Arguing that dreams in which one relives trauma serve a binding function in the mind, connected to repetition compulsion, Freud admits that such dreams are an exception to the rule that the dream is the fulfillment of a wish. Asserting that the first task of the mind is to bind excitations to prevent trauma (so that the pleasure principle does not begin to dominate mental activities until the excitations are bound), he reiterates the clinical fact that for "a person in analysis ... the compulsion to repeat the events of his childhood in the transference evidently disregards the pleasure principle in every way".
Biological basis for repetition compulsionEdit
Freud begins to look for analogies repetition compulsion in the "essentially conservative ... feature of instinctual life ... the lower we go in the animal scale the more stereotyped does instinctual behavior appear". Thereafter "a leap in the text can be noticed when Freud places the compulsion to repeat on an equal footing with 'an urge ... to restore an earlier state of things'" — ultimately that of the original inorganic condition. Declaring that "the aim of life is death" and "inanimate things existed before living ones", Freud interprets an organism's drive to avoid danger only as a way of avoiding a short-circuit to death: the organisms seeks to die in its own way. He thus found his way to his celebrated concept of the death instinct.
Thereupon, "Freud plunged into the thickets of speculative modern biology, even into philosophy, in search of corroborative evidence" — looking to "arguments of every kind, frequently borrowed from fields outside of psychoanalytic practice, calling to the rescue biology, philosophy, and mythology". He turned to prewar experiments on protozoa — of perhaps questionable relevance, even if it is not the case that 'his interpretation of the experiments on the successive generations of protozoa contains a fatal flaw'. The most that can perhaps be said is that Freud did not find "any biological argument which contradicts his dualistic conception of instinctual life", but at the same time, "as Jones (1957) points out, 'no biological observation can be found to support the idea of a death instinct, one which contradicts all biological principles'" either.
Masochism as clinical manifestationEdit
Freud then continued with a reference to "the harbour of Schopenhauer's philosophy"; but in groping for a return to the clinical he admitted that "it looks suspiciously as though we were trying to find a way out of a highly embarrassing situation at any price". Freud eventually decided that he could find a clinical manifestation of the death instinct in the phenomenon of masochism, "hitherto regarded as secondary to sadism ... and suggested that there could be a primary masochism, a self-injuring tendency which would be an indication of the death instinct". In a footnote he cited Sabina Spielrein admitting that "A considerable part of this speculation has been anticipated in a work which is full of valuable matter and ideas but is unfortunately not entirely clear to me: (Sabina Spielrein: Die Destruktion als Ursache des Werdens, Jahrbuch für Psychoanalyse, IV, 1912). She designates the sadistic component as 'destructive'." To then explain the sexual instinct as well in terms of a compulsion to repeat, Freud inserts a myth from Plato that humans are driven to reproduce in order to join together the sexes, which had once existed in single individuals who were both male and female — still "in utter disregard of disciplinary distinctions"; and admits again the speculative nature of his own ideas, "lacking a direct translation of observation into theory ... One may have made a lucky hit or one may have gone shamefully astray"'.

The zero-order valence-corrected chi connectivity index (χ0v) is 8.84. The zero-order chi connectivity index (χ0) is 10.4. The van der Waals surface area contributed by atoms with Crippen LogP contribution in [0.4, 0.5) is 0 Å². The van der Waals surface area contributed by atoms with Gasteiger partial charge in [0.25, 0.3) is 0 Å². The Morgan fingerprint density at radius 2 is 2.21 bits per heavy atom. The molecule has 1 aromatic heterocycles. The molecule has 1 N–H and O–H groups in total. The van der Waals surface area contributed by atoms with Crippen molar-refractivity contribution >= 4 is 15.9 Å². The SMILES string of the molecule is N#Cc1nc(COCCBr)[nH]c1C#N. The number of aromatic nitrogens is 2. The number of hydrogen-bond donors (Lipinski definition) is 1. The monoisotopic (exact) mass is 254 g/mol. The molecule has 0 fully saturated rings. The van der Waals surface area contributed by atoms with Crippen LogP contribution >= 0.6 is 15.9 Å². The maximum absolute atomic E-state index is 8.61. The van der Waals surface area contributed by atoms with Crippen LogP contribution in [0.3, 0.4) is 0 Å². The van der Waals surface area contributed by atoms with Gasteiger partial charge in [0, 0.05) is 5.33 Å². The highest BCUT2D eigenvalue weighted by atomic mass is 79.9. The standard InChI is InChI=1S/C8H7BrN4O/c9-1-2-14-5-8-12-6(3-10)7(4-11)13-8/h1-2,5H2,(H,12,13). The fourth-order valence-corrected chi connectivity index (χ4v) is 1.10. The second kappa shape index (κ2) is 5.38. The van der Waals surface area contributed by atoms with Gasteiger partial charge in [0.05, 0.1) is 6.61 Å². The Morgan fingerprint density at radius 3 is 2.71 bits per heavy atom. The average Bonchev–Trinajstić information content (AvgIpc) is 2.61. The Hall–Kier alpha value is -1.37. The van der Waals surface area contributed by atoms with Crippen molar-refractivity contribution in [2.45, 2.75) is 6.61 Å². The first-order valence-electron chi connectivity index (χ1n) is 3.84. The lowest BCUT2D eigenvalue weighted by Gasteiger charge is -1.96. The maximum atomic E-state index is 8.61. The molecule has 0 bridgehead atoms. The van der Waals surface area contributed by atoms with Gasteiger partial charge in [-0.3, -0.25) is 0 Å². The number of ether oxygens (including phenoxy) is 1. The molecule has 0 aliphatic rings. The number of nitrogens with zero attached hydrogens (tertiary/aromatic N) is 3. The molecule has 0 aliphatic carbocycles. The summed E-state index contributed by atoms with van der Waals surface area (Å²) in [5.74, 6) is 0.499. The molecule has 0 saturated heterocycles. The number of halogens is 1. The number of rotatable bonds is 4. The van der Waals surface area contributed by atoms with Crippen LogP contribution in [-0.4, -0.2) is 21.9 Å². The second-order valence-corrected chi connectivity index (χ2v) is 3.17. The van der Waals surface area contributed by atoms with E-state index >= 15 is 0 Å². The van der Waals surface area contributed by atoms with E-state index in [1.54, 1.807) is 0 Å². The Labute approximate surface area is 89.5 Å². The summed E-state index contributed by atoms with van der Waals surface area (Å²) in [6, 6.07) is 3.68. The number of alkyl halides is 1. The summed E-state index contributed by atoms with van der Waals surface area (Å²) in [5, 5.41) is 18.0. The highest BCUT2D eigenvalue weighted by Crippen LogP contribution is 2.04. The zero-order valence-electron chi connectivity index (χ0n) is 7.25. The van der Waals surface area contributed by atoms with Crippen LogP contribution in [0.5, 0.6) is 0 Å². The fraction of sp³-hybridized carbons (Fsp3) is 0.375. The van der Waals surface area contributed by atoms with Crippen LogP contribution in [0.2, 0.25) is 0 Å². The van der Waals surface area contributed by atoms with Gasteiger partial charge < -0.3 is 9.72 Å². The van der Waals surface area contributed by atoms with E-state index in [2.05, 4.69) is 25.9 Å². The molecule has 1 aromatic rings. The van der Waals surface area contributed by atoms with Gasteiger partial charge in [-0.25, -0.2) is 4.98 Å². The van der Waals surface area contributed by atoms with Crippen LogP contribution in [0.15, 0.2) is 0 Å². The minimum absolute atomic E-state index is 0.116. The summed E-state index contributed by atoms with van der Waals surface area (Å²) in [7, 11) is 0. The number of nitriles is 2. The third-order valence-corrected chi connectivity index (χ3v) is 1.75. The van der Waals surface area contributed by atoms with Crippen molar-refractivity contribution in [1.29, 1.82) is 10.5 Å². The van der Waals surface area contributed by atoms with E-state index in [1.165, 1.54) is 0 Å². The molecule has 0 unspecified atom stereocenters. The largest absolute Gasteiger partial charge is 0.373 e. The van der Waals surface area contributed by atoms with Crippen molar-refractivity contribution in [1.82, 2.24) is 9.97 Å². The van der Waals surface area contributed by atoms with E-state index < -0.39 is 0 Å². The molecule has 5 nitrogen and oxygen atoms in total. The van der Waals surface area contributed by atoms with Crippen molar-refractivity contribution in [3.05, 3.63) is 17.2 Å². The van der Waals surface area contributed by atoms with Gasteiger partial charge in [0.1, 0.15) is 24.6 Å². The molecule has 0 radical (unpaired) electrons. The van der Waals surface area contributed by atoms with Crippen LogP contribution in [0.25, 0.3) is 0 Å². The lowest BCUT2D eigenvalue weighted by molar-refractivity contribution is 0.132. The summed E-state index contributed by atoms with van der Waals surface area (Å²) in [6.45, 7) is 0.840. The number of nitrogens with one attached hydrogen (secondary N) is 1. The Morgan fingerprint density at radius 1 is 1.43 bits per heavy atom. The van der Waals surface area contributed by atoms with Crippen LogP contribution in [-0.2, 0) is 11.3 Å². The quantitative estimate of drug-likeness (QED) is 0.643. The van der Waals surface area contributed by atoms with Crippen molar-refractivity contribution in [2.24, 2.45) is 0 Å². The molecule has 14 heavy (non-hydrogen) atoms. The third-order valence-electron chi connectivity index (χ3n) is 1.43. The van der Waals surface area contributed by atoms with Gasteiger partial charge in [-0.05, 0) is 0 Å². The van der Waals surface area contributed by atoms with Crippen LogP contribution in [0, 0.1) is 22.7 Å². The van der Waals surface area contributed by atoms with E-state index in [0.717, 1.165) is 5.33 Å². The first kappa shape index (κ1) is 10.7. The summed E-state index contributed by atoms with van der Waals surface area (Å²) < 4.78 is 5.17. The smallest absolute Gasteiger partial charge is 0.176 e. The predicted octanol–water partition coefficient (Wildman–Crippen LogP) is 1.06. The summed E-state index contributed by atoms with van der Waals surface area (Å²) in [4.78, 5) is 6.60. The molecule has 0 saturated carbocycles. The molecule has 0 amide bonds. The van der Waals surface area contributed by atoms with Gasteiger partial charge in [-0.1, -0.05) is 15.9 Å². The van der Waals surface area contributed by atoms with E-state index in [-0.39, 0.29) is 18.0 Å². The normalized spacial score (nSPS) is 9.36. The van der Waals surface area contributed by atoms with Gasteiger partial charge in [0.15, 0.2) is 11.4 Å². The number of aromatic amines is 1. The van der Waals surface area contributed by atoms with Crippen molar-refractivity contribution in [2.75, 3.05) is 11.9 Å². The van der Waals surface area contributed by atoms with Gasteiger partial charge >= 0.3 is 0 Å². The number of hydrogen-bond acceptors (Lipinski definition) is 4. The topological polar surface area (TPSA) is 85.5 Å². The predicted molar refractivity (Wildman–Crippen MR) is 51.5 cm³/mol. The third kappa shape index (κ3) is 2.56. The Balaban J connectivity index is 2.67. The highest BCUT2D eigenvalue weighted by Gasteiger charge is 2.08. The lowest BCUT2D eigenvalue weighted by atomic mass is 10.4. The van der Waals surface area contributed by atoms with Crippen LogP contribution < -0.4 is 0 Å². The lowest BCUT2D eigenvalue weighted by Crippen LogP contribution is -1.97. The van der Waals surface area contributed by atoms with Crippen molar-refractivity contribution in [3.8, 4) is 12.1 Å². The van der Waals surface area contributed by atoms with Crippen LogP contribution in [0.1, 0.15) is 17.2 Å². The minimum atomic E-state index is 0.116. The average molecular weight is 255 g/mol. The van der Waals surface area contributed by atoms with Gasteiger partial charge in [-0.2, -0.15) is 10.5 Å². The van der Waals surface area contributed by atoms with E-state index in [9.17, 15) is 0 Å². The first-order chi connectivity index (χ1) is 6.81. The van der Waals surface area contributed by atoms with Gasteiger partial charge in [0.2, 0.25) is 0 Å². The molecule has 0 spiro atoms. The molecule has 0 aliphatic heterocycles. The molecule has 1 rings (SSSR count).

Nevertheless, with the libido or Eros as the life force finally set out on the other side of the repetition compulsion equation, the way was clear for the book's closing "vision of two elemental pugnacious forces in the mind, Eros and Thanatos, locked in eternal battle".
Composition: Freud's defensivenessEdit
Freud's daughter Sophie died at the start of 1920, partway between Freud's first (1919) version and the version of Beyond the Pleasure Principle reworked and published in 1920. Freud insisted that the death had no relation to the contents of the book. In a July 18, 1920, letter to Max Eitingon, Freud wrote, "The Beyond is now finally finished. You will be able to confirm that it was half ready when Sophie lived and flourished". He had however already written (in June) to Ferenczi "that 'curious continuations' had turned up in it, presumably the part about the potential immortality of protozoa". Ernest Jones considers Freud's claim on Eitingon "a rather curious request ... [perhaps] an inner denial of his novel thoughts about death having been influenced by his depression over losing his daughter". Others have also wondered about "inventing a so-called death instinct — is this not one way of theorising, that is, disposing of — by means of a theory — a feeling of the "demoniac" in life itself ... exacerbated by the unexpected death of Freud's daughter"? — and it is certainly striking that "the term 'death drive' — Todestrieb — entered his correspondence a week after Sophie Halberstadt's death"; so that we may well accept at the very least that the "loss can claim a subsidiary role ... [in]his analytic preoccupation with destructiveness".